“The Neocatechumenal Way […] is able to respond to the challenges of secularism, the diffusion of sects and the shortage of vocations. The reflection upon the word of God and the participation in the Eucharist make possible a gradual initiation into the sacred mysteries, to form living cells of the Church and renew the vitality of the Parish by means of mature Christians capable of bearing witness to the truth through a radically lived faith” (JOHN PAUL II, Epistle to European Bishops, Vienna, April 12, 1993);

“I can’t omit noting, with profound joy, that your concern for evangelization pushes you primarily toward the family. Especially in our day, doesn’t the family need to be evangelized anew to rediscover its function as the primary cell in the Christian community, a domestic Church, within which it is possible to live the primordial experience of the encounter with God?” (JOHN PAUL II, Speech to the Neocatechumenal Communities, Jan. 3, 1991, § 2);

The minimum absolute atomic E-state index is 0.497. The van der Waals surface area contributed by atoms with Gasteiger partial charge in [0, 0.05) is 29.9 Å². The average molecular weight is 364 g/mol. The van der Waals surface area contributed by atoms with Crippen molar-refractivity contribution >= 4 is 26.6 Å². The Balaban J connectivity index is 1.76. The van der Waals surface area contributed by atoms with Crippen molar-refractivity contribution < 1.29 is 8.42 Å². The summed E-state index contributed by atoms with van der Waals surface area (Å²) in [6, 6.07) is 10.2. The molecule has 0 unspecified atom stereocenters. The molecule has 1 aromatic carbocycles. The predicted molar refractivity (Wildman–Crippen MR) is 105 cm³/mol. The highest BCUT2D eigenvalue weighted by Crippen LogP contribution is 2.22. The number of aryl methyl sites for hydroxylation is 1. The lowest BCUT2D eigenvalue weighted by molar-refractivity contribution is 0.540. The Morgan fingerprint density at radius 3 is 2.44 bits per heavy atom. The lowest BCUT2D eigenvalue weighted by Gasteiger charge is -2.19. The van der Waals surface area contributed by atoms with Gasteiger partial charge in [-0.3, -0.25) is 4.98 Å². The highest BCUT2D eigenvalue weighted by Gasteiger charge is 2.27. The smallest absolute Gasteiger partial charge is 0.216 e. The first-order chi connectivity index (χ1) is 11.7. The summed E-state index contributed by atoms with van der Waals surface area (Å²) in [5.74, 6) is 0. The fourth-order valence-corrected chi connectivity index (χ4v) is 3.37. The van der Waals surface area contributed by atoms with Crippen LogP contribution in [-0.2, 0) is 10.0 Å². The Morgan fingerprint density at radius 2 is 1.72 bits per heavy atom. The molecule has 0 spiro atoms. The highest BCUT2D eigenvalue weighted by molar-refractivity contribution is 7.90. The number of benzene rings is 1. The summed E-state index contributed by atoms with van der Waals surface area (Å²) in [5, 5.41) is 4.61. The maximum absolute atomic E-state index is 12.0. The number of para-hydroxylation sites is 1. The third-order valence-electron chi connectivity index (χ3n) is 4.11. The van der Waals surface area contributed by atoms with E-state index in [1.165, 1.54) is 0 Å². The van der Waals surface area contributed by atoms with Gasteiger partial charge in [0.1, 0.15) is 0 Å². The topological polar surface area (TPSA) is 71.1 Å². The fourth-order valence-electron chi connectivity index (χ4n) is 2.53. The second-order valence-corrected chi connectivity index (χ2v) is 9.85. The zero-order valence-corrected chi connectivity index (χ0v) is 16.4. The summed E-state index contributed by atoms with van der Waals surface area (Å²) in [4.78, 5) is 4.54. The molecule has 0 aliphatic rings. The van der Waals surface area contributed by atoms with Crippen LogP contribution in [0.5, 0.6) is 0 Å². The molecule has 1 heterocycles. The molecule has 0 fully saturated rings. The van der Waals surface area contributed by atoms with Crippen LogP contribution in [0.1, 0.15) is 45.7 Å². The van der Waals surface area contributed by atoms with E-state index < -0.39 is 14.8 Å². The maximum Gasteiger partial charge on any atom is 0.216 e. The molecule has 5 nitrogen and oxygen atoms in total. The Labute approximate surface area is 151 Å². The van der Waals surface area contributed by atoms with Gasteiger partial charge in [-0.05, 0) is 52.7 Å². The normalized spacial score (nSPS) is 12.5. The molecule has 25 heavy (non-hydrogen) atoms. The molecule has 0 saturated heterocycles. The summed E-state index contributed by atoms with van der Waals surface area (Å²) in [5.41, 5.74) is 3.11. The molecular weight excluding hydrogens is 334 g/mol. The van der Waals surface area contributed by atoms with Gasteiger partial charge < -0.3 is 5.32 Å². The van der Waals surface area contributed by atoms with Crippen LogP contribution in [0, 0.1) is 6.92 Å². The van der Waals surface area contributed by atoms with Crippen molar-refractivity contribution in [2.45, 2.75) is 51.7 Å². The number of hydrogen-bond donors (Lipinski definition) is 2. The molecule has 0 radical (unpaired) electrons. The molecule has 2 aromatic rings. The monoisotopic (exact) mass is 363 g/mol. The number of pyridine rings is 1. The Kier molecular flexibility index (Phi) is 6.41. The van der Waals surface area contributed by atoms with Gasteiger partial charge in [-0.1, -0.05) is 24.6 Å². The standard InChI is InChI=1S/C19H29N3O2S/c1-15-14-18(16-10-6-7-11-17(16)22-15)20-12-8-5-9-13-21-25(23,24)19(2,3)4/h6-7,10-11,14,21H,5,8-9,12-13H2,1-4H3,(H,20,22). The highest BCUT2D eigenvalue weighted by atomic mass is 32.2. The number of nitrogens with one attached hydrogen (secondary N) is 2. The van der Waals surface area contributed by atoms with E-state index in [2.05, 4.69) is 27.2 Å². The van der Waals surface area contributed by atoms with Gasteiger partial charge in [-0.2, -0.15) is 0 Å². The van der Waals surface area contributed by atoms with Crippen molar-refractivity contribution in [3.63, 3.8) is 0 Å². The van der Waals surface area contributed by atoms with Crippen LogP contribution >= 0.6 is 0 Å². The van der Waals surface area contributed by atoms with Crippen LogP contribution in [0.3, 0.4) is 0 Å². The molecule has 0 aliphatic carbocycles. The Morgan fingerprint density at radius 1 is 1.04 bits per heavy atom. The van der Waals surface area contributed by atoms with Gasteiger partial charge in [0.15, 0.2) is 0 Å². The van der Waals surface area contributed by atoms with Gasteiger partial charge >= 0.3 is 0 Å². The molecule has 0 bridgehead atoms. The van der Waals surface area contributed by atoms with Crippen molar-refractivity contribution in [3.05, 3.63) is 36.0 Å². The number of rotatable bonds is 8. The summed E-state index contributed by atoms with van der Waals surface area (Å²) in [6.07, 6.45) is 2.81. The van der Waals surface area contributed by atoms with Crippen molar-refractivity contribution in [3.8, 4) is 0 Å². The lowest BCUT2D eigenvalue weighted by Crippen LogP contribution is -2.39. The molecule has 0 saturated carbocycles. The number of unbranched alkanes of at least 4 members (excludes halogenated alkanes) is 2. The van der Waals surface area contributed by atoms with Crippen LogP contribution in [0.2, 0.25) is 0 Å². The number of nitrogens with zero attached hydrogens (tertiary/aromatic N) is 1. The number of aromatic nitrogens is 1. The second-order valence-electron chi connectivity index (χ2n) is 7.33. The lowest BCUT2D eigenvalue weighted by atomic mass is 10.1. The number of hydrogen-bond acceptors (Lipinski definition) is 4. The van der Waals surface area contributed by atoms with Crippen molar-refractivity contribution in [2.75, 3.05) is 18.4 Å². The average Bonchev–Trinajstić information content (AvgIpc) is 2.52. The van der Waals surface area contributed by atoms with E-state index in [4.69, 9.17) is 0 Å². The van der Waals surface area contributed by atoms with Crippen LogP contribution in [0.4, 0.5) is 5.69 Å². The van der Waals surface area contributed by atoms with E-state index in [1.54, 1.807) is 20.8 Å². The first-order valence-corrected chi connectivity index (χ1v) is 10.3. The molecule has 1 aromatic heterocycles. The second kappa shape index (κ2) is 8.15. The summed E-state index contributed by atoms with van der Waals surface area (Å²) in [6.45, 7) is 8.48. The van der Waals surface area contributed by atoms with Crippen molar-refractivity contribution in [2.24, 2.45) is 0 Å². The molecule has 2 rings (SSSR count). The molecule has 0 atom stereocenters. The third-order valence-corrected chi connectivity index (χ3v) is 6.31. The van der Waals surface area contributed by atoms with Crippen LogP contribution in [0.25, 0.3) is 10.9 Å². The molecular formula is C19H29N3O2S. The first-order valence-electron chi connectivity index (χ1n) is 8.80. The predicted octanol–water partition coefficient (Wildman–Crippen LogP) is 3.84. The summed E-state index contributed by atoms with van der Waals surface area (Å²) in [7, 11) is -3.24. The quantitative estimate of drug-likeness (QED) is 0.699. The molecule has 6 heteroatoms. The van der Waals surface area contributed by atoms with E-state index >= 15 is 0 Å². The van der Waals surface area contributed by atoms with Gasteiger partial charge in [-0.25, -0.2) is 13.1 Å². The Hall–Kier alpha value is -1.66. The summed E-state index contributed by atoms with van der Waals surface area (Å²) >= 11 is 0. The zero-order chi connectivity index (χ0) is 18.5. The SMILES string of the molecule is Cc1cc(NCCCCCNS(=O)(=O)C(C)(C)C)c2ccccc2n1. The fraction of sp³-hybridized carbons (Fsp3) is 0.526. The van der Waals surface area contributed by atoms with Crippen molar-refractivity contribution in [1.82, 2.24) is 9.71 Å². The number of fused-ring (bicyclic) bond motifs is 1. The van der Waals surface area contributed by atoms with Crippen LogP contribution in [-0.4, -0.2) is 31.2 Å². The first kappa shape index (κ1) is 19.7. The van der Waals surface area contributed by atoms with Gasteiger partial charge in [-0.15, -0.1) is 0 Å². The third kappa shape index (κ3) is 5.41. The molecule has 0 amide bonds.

“As Bishop of Rome, in the Roman parishes, I have had many meetings with the Neocatechumenal Communities and with their Pastors, and, during my apostolic journeys to many nations, I too have been able to note the abundant fruits of personal conversion and missionary zeal […] I recognize the Neocatechumenal Way as an effective means of Catholic formation, valid for society and for the present time. And so I hope that, with their brothers in the priesthood, my Brothers in the Episcopate will appreciate and assist this work for the new evangelization – along with their priests – so that it may develop along the guidelines proposed by the initiators, in a spirit of service to the local ordinary and of communion with him, and within the unity of the particular Church with the universal Church” (JOHN PAUL II, Epistle Ogni Qualvolta, Aug. 30, 1990);